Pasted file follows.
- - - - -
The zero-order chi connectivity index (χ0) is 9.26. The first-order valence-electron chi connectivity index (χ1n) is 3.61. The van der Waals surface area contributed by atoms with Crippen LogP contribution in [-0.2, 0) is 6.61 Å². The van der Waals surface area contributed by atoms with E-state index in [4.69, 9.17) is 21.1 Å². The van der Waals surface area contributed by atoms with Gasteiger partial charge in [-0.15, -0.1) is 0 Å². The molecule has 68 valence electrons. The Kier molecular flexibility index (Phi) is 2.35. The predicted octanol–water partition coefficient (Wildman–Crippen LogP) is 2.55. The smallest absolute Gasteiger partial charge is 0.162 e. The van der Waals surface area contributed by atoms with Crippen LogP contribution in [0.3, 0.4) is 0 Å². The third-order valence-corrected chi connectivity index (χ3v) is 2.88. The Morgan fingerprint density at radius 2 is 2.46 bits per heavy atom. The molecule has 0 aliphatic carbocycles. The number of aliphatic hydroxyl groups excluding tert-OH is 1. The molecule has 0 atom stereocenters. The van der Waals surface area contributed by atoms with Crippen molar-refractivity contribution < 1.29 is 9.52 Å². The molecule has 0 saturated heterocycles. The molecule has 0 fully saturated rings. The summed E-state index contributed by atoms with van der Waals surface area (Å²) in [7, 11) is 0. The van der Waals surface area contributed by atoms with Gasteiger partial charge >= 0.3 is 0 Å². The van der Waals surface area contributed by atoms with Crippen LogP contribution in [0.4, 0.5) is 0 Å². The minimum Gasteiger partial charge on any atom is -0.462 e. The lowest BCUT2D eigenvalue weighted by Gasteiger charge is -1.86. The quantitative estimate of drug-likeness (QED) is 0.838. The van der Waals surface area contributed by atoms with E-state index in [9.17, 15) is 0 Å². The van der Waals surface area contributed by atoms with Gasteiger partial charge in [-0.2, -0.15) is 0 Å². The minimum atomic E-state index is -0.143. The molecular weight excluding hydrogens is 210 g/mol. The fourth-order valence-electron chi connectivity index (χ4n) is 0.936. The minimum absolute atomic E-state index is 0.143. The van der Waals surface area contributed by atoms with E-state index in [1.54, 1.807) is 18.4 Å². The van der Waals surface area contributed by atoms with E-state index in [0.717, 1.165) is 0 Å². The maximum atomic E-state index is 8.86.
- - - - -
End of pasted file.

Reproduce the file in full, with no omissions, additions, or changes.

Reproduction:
The zero-order chi connectivity index (χ0) is 9.26. The first-order valence-electron chi connectivity index (χ1n) is 3.61. The van der Waals surface area contributed by atoms with Crippen LogP contribution in [-0.2, 0) is 6.61 Å². The van der Waals surface area contributed by atoms with E-state index in [4.69, 9.17) is 21.1 Å². The van der Waals surface area contributed by atoms with Gasteiger partial charge in [-0.15, -0.1) is 0 Å². The molecule has 68 valence electrons. The Kier molecular flexibility index (Phi) is 2.35. The predicted octanol–water partition coefficient (Wildman–Crippen LogP) is 2.55. The smallest absolute Gasteiger partial charge is 0.162 e. The van der Waals surface area contributed by atoms with Crippen LogP contribution in [0.3, 0.4) is 0 Å². The third-order valence-corrected chi connectivity index (χ3v) is 2.88. The Morgan fingerprint density at radius 2 is 2.46 bits per heavy atom. The molecule has 0 aliphatic carbocycles. The number of aliphatic hydroxyl groups excluding tert-OH is 1. The molecule has 0 atom stereocenters. The van der Waals surface area contributed by atoms with Crippen molar-refractivity contribution < 1.29 is 9.52 Å². The molecule has 0 saturated heterocycles. The molecule has 0 fully saturated rings. The summed E-state index contributed by atoms with van der Waals surface area (Å²) in [7, 11) is 0. The van der Waals surface area contributed by atoms with Gasteiger partial charge >= 0.3 is 0 Å². The van der Waals surface area contributed by atoms with Crippen LogP contribution in [0.4, 0.5) is 0 Å². The minimum Gasteiger partial charge on any atom is -0.462 e. The lowest BCUT2D eigenvalue weighted by Gasteiger charge is -1.86. The quantitative estimate of drug-likeness (QED) is 0.838. The van der Waals surface area contributed by atoms with E-state index in [9.17, 15) is 0 Å². The van der Waals surface area contributed by atoms with Gasteiger partial charge in [-0.2, -0.15) is 0 Å². The minimum atomic E-state index is -0.143. The molecular weight excluding hydrogens is 210 g/mol. The fourth-order valence-electron chi connectivity index (χ4n) is 0.936. The minimum absolute atomic E-state index is 0.143. The van der Waals surface area contributed by atoms with E-state index in [1.54, 1.807) is 18.4 Å². The van der Waals surface area contributed by atoms with E-state index in [0.717, 1.165) is 0 Å². The maximum atomic E-state index is 8.86.